The city’s capacity to house nonbiotech workers also appears to be under pressure. In a recent interview with Cambridge News, Kevin Price, executive councilor for housing at the Cambridge City Council, said a recent doubling in the number of homeless people in the city could be due to government cuts to welfare support combined with the high cost of living in the city.
Jones, though, rejects the notion that Cambridge and its science parks are so full or that issues such as housing costs and traffic congestion will stall growth. “Ultimately, it is a nice problem to have,” Jones says. “Of course there are challenges, but wouldn’t a lot of cities elsewhere in the U.K. or Europe give their right hand for the challenges that we have in Cambridge?”
“One of my frustrations is that we are in danger of suggesting that Cambridge doesn’t want to grow—which I don’t think is the case,” he says. “There is a lot of traffic congestion, but some of that dies off during the school holidays.” High housing costs are also an issue for London and Oxford—the U.K.’s other two major biotech clusters—he adds.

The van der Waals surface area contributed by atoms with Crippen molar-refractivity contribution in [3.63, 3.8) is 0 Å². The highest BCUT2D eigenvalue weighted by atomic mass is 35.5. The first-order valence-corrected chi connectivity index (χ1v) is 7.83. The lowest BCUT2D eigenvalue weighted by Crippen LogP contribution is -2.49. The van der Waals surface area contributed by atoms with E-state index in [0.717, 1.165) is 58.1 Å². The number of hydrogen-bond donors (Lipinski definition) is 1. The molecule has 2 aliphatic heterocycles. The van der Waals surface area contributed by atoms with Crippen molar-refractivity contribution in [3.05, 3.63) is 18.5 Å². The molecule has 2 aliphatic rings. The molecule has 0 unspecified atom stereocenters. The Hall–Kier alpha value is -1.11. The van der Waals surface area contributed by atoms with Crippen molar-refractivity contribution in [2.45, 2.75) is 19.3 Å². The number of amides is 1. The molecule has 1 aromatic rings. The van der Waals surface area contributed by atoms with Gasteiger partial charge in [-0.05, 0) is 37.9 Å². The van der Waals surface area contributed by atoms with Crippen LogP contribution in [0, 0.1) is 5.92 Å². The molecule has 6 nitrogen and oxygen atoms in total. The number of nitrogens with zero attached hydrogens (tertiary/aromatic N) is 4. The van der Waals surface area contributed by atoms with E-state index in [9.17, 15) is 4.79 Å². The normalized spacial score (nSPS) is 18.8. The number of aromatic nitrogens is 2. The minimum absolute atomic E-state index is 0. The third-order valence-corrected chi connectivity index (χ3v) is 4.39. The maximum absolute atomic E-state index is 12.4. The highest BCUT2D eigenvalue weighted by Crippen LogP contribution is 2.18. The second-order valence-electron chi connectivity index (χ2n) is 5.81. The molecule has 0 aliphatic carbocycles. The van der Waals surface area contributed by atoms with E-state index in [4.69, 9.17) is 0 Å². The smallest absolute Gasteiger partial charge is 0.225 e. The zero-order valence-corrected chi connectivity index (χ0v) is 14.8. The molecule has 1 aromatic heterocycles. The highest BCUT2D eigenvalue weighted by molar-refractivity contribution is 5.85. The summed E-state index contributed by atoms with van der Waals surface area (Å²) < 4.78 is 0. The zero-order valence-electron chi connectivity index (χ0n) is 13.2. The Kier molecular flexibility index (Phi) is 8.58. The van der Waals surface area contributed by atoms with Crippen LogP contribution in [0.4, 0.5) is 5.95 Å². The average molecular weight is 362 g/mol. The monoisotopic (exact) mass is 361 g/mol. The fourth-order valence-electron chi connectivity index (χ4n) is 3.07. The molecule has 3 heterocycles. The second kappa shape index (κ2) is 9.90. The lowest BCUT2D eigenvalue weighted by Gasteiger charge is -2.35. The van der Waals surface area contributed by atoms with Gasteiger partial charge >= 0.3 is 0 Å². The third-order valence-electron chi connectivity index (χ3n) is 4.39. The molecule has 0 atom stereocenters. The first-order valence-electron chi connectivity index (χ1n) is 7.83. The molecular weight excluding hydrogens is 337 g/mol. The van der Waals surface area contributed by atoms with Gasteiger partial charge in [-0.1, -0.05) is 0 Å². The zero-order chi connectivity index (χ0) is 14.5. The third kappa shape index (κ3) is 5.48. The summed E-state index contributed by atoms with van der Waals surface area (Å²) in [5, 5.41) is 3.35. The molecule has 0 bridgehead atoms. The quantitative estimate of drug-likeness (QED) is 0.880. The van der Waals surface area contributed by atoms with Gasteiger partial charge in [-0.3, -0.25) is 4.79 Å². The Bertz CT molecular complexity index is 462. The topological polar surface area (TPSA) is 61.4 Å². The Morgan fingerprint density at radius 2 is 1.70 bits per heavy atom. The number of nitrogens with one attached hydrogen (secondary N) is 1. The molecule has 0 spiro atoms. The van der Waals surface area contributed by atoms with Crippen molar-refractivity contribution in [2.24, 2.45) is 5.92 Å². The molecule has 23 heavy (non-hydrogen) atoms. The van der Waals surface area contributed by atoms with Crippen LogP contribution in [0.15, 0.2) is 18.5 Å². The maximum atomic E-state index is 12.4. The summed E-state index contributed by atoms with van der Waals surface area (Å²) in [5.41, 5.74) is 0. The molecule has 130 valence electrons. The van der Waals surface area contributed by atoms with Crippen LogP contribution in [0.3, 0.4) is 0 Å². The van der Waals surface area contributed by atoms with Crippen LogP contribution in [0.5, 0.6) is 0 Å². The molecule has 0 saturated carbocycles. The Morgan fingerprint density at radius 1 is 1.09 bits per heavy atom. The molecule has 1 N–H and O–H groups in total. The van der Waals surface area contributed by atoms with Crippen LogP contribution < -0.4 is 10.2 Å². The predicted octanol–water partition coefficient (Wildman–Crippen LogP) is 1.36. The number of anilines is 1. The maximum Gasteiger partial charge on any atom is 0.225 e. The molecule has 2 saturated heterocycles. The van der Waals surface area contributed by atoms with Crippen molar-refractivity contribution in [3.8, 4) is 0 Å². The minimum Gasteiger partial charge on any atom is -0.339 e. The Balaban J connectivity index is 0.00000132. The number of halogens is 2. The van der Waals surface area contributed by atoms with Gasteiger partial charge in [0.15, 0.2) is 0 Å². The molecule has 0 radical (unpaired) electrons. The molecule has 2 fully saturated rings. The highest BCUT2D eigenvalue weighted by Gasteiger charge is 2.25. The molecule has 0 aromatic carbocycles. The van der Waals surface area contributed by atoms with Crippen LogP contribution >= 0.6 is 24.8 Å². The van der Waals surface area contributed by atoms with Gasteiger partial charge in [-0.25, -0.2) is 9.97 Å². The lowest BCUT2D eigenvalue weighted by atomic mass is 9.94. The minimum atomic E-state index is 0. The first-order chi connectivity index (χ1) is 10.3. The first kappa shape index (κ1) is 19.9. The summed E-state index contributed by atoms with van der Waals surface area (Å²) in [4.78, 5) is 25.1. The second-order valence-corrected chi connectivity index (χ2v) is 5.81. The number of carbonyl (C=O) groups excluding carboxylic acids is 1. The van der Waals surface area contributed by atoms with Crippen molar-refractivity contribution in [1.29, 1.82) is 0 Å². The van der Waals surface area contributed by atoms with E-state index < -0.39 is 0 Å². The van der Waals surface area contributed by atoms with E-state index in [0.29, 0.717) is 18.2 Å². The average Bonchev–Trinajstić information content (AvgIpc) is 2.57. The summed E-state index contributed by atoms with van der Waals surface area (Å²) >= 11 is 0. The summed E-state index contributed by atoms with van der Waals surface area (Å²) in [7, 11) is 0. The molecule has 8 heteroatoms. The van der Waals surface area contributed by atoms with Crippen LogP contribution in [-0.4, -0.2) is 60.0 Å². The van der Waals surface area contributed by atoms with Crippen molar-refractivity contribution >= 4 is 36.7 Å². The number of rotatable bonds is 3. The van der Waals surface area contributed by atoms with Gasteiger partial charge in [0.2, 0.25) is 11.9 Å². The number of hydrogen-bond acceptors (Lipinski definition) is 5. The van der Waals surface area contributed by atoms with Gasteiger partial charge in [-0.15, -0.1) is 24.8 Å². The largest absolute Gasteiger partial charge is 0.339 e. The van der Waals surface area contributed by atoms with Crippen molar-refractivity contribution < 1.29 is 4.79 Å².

The real estate squeeze may ease a bit in 2018 when AstraZeneca moves into its new premises and out of myriad temporary offices and labs dotted around the city. “There will be more space,” CBC’s Walker says.
Even with delays, the 3:47 train linking Cambridge to London rolls into the capital in just over an hour. Passengers Fisher and Craig have already made their connections, but others on the train could be heading to dinner meetings in London’s growing biotech hub.
Cambridge’s biotech cluster may be experiencing growing pains, but with AstraZeneca and other institutions investing heavily in the city, it now has critical mass that few others in Europe can match. A close connection to London is yet another reason why Cambridge is well positioned to be one of Europe’s preeminent biotech clusters for years to come.